How do You Come Up with a Title for Your Book?

How do you come up with a title for your book?

If you’ve glanced at the titles of my books, you’ll notice they are very similar. I did that because they’re a cohesive series and I wanted them to all fit together nicely. The first and last chapter of each book is a continuing story in itself, related to the stand-alone story in each volume. I’ve never seen this technique used before, but as I haven’t read every book out there in the world, perhaps another author has done this and I am simply unaware.

I suppose I could have spent more time thinking of nifty titles, like most popular novels, but the ones I decided upon were the best I could do at the time. I sometimes think I’m not very good at this part of being an author. (Maybe I should get some help!) They aren’t exactly creative or inventive even if each one is descriptive of its own unique story. When I started this series, I had every intention of writing a whole bunch of these, and I still have that hope, but certain life happenings in the past few months have hampered my ability to write, so we will have to wait and see how it goes. 

Thank you for stopping by. I sincerely hope my little blog occasionally brings a spot of color to your day. ~

Author: Carolyn Kay Hanson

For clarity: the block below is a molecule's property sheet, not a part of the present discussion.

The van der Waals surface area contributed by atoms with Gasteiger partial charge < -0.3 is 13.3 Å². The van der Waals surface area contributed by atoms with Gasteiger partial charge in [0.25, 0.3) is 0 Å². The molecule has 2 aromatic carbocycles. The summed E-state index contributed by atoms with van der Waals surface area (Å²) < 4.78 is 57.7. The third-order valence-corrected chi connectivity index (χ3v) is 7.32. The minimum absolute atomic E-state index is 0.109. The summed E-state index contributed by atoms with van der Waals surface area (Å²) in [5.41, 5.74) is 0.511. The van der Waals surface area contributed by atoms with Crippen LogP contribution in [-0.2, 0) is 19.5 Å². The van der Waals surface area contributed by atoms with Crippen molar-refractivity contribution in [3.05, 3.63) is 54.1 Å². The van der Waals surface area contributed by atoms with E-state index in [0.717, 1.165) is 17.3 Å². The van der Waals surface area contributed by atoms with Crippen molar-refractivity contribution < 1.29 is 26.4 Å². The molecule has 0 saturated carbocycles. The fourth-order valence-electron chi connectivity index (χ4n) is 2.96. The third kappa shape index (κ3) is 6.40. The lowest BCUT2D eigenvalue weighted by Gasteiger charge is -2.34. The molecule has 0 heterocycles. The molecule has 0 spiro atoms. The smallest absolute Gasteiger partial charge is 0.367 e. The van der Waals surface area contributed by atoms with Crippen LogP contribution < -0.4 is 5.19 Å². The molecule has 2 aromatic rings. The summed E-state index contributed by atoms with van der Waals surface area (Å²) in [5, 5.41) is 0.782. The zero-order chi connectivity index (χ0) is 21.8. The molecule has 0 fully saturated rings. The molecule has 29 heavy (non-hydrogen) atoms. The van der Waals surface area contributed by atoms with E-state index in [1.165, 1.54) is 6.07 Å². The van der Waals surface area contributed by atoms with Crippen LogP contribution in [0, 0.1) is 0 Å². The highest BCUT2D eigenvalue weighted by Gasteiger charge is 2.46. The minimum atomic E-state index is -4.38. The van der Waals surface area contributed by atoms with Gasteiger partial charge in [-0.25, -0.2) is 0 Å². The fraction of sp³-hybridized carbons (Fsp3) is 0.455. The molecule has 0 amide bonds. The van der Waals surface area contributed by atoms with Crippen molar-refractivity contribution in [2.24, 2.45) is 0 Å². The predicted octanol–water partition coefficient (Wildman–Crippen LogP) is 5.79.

Carolyn was born and raised in Idaho. She has worked with animals for most of her life (prepare yourself, the list is long): cats, dogs, horses, cows, goats, sheep, rabbits, turkeys, ducks, chickens, guineas, and geese. She was married to a cowboy for twenty-five years and during that time lived on seven different cattle ranches. She learned how to give shots to cattle, brand cattle, castrate bull calves and close the head catch in time to capture the beast that was flying through the working chute like a streak of lightning. She also learned to back the truck up to the trailer hitch and get it right the first time. When a teen, she attended horsemanship clinics and schools, and competed in horse shows that included dressage and jumping. She owned and trained seven of her own horses. After having two children, both of whom she homeschooled until they passed the SAT with flying colors (which is absolutely no credit to her as they both reside in the genius category and continually leave her wondering what the heck is going on) she dove into homesteading, learning how to make her own bread, make soup stock from scratch, butcher chickens, rabbits, goats, sheep, and cows, and one year had so much fun canning everything in sight that when she counted the full glass jars in the pantry, she was shocked to discover there were over a thousand. Her knowledge of settings used as the basis of her stories is diverse due to the fact that she has lived in many different states including Idaho, Montana, California, Texas, Missouri, Virginia, Indiana, New Jersey, Washington, and Arizona. She now resides near Seattle. Her hobbies include knitting, crocheting, soap making, and, of course, writing. Oh, and her favorite author? P. G. Wodehouse.

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